Creating a widget is referred to as instantiating it. You ask the toolkit for an instance of a particular widget class, which can be customized by setting its resources. A widget in Motif can be created by using a specific function for creating each widget or by using convenience functions for generic widget creation and even by creating and managing widgets with a single function call to XtVaCreateManagedWidget.
In general, we create a widget using the function XmCreatewidgetname. To create a pushbutton widget, we use XmCreatePushButton. Similarly, to create a menu bar, we use XmCreateMenuBar.
Most XmCreatewidgetname functions take four arguments:
The parent widget (topWidget in helloworld.c)
The name of the created widget, a string (“Hello World! Push me” in helloworld.c)
Command line/resource list (NULL in helloworld.c)
The number of arguments in the list
The argument list can be used to set widget resources such as the widget's initial height and width.
Once a widget is created, it must be managed. XtManageChild is a function that performs this task. A widget's parent manages the child's size and location, determines whether the child is visible, and may also control input to the child.
When this happens, all aspects of the widget are placed under the control of its parent. The most important aspect of this is that if a widget is left unmanaged, it will remain invisible even when the parent is displayed. This provides a mechanism with which we can control the visibility of a widget. Note that if a parent widget is not managed, a child widget will remain invisible even if the child is managed.
However, one function actually creates and manages a widget. This function is called XtVaCreateManagedWidget, which can be used to create and manage any widget.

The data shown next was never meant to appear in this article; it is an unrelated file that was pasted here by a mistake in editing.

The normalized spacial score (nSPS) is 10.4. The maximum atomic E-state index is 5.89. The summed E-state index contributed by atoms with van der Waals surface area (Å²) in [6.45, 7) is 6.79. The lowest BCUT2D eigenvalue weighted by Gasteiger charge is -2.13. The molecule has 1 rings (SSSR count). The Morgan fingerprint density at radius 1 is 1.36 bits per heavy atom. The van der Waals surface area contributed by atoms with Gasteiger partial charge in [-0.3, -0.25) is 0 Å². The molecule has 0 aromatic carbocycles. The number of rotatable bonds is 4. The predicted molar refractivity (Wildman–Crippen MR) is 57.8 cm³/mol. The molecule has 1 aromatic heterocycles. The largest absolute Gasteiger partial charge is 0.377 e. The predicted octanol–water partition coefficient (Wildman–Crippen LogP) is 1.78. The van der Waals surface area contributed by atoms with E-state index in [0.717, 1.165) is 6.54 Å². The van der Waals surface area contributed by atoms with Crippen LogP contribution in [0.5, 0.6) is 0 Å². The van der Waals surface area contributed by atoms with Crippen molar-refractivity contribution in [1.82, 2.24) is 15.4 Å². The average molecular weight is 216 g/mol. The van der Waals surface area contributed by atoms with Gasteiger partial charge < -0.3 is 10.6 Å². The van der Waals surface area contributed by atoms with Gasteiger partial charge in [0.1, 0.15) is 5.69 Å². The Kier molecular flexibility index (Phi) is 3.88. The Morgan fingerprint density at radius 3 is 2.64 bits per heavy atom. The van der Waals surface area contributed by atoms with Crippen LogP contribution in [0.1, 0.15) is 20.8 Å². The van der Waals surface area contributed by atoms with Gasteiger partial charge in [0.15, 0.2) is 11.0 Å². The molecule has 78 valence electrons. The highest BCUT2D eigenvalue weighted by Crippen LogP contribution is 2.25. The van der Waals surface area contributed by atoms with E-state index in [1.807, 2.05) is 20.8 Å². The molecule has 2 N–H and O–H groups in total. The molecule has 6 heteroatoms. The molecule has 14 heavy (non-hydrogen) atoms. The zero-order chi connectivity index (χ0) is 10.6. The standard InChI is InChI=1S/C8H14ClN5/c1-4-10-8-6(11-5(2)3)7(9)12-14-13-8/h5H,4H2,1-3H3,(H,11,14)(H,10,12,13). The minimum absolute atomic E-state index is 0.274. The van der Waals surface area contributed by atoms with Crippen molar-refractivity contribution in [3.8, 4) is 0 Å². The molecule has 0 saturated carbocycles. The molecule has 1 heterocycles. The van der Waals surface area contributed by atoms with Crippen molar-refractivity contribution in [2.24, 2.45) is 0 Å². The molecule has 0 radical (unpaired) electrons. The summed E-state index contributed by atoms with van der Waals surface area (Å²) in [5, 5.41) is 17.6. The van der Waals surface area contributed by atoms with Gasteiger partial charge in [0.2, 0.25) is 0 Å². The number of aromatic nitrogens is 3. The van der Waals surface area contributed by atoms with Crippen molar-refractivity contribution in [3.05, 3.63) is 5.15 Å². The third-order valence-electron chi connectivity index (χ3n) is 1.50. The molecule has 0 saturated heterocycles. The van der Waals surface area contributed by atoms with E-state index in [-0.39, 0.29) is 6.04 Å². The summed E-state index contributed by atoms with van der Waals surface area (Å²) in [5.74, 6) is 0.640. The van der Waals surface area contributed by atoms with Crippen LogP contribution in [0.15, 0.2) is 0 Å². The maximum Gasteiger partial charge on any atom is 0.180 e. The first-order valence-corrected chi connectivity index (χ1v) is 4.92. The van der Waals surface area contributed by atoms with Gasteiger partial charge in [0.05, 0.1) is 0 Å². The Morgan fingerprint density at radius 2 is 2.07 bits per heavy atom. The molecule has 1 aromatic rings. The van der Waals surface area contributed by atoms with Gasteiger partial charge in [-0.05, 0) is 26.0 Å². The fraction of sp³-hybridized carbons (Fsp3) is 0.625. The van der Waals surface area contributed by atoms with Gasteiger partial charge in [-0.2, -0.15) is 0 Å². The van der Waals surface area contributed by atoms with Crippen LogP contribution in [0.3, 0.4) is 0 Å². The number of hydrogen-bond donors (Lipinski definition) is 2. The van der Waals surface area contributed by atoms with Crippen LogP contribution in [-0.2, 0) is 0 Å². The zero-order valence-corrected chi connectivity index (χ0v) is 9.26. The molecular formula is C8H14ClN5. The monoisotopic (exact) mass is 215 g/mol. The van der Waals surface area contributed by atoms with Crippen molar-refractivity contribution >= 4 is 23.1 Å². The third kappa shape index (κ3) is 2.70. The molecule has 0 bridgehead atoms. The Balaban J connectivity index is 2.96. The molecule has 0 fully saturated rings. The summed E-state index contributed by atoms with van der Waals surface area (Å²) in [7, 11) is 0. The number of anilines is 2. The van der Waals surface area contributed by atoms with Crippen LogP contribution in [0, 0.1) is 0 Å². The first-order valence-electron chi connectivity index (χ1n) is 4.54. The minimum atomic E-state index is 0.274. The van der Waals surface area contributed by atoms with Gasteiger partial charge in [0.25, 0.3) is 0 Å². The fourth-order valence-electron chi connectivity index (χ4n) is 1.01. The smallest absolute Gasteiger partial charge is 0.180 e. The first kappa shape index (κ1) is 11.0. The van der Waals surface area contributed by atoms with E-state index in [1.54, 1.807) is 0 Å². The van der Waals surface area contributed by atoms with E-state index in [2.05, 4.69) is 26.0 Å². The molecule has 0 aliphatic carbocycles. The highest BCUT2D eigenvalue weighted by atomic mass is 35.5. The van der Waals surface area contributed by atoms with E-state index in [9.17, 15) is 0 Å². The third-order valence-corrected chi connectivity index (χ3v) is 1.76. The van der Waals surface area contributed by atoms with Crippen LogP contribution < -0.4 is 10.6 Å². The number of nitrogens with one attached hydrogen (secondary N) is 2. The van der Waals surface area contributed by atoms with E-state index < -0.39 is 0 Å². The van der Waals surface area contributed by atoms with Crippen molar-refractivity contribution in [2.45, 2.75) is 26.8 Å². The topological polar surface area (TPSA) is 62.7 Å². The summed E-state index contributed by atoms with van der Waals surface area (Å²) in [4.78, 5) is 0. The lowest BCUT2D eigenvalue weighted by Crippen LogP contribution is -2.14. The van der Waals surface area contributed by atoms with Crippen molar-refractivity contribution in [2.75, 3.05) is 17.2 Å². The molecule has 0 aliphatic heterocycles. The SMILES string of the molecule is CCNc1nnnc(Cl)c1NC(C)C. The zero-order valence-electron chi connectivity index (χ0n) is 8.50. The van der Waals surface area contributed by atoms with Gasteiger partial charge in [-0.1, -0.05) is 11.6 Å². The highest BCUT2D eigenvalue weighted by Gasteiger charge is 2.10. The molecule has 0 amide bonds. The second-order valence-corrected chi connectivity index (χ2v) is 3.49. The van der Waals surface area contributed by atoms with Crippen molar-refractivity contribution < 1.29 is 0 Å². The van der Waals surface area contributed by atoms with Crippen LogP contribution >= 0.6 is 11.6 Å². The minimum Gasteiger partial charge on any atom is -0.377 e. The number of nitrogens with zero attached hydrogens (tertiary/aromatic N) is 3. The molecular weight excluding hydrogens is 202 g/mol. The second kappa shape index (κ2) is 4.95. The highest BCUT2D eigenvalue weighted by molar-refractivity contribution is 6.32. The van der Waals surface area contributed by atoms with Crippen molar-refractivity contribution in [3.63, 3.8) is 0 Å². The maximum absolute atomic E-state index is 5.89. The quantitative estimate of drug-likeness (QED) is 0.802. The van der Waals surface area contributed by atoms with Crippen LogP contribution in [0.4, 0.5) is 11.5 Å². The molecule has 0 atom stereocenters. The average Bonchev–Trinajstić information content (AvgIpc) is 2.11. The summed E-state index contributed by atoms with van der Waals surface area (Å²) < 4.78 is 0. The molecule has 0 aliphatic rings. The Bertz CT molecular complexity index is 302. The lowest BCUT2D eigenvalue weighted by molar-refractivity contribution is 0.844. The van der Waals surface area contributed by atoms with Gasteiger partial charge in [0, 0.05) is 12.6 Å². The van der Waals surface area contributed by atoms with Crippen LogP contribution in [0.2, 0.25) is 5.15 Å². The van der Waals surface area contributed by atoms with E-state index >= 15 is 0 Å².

An event is defined to be any mouse action (such as clicking on a button or a menu bar option) or keyboard action such as pressing ENTER or any input device action. The effects of an event are numerous, and include window resizing, window repositioning and invoking functions available from the GUI.
When a widget is created, it will automatically respond to certain internal events, such as a window manager's request to change size or color and changing its appearance when pressed. This is because Xt and Motif frees the application program from the burden of having to intercept and process most of these events. However, in order to be useful to the application programmer, a widget must be easily attached to application functions. Widgets must be hooked up to application functions via callback resources.
X handles events asynchronously. It basically takes a continuous stream of events and then dispatches them to applications, which then take appropriate actions.
If you write programs in Xlib, there are many low-level functions available for handling events. Xt, however, simplifies the event-handling task, since widgets are capable of handling many events for us, such as automatic redraw and response to mouse presses.
The functionality of a widget encompasses its behavior in response to user events. Each widget defines a table of events, called the translation table, to which it responds. The translation table maps each event, or sequence of events, to one or more actions. Full details of each widget's response can be found in the Motif Reference material.
Translations and actions allow a widget class to define associations between events and widget functions. For any application program, Motif will provide only the GUI. The main body of the application will be attached to the GUI and functions called from various events within the GUI.